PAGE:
Electric Field Harvesting

Campbell, Benjamin (2011) Electric Field Harvesting. [Abstract]

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The growing number of battery dependent small power consuming portable electronic devices warrants research of harvesting energy as a mode of augmenting or in some cases replacing batteries. There are several sources of electric fields that can provide this energy; some occurring naturally, many of these sources have been thoroughly examined. The fair-weather electric field of the Earth is an electric field that is created by thunderstorms and the interaction of the ionosphere with the solar winds and is continually present all over the earth because of charge generation in the Earth-Ionosphere cavity. Large storms produce very large electric fields, which are more evident because of the phenomena of lightning. Also electromagnetic radiation from power lines can be harvested as an alternating current signal. The goal of this project is to create a working prototype that can harvest energy from these electric fields. Louis Vleminqc created a novel approach to turning high voltage and low current sources into useful power with a spark gap based relaxation oscillator. This circuit along with power regulating chips LTC3588-1 and LTC4071 has the potential to safely charge lithium ion batteries through the harvesting of electric fields. We built, tested and modeled the spark gap based relaxation oscillator and built and tested the power regulating and lithium ion battery charging circuit. Attempts were made to harvest the potential energy of electric fields but the mountainous terrain of Durango makes this difficult.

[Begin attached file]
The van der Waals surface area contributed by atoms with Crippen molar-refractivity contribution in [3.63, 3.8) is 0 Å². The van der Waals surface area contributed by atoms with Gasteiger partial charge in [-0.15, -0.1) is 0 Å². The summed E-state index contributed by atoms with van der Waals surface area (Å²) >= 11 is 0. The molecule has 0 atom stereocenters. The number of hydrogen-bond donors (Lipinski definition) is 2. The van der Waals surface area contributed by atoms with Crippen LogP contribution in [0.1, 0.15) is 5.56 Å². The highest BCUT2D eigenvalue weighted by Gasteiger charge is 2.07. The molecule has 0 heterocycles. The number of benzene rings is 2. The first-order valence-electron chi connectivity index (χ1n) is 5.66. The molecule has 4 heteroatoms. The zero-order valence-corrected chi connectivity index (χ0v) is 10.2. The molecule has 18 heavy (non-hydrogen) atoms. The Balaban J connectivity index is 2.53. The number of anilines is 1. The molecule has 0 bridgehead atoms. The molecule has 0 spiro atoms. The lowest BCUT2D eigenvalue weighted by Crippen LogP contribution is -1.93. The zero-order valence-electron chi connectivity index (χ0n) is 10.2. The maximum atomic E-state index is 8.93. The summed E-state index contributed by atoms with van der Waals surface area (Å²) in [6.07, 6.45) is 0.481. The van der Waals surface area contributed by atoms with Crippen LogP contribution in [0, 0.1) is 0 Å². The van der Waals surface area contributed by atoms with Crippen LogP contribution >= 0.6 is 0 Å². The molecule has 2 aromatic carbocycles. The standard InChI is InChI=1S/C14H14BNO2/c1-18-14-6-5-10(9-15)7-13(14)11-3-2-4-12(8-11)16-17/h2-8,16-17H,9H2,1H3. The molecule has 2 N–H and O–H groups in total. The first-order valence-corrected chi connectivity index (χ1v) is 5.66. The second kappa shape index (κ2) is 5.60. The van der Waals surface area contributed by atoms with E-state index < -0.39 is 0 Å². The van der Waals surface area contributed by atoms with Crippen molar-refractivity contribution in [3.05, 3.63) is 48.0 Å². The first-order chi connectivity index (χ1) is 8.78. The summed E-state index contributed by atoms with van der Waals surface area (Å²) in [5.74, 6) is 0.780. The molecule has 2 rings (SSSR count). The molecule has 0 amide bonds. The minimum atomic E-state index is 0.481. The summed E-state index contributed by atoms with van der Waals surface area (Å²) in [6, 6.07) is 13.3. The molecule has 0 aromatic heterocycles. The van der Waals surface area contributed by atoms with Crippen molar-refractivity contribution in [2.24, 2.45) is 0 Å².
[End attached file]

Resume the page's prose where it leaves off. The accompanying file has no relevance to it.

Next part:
Item Type: Abstract
Created by Student or Faculty: Student
Additional Information: 6th Annual Natural & Behavioral Sciences Undergraduate Research Symposium Program
Uncontrolled Keywords: Electric Field Harvesting, Battery, Louis Vleminqc, Atmospheric electricity, Electric fields, Electrostatics, Lightening, Thunderstorms, Energy storage
Subjects: School of Natural and Behavioral Sciences > Engineering
School of Natural and Behavioral Sciences > Environmental Studies
NBS Symposium
School of Natural and Behavioral Sciences > Physics
Depositing User: Alejandro Marquez
Date Deposited: 22 May 2013 09:32
Last Modified: 22 May 2013 09:32
URI: http://eprints.fortlewis.edu/id/eprint/324

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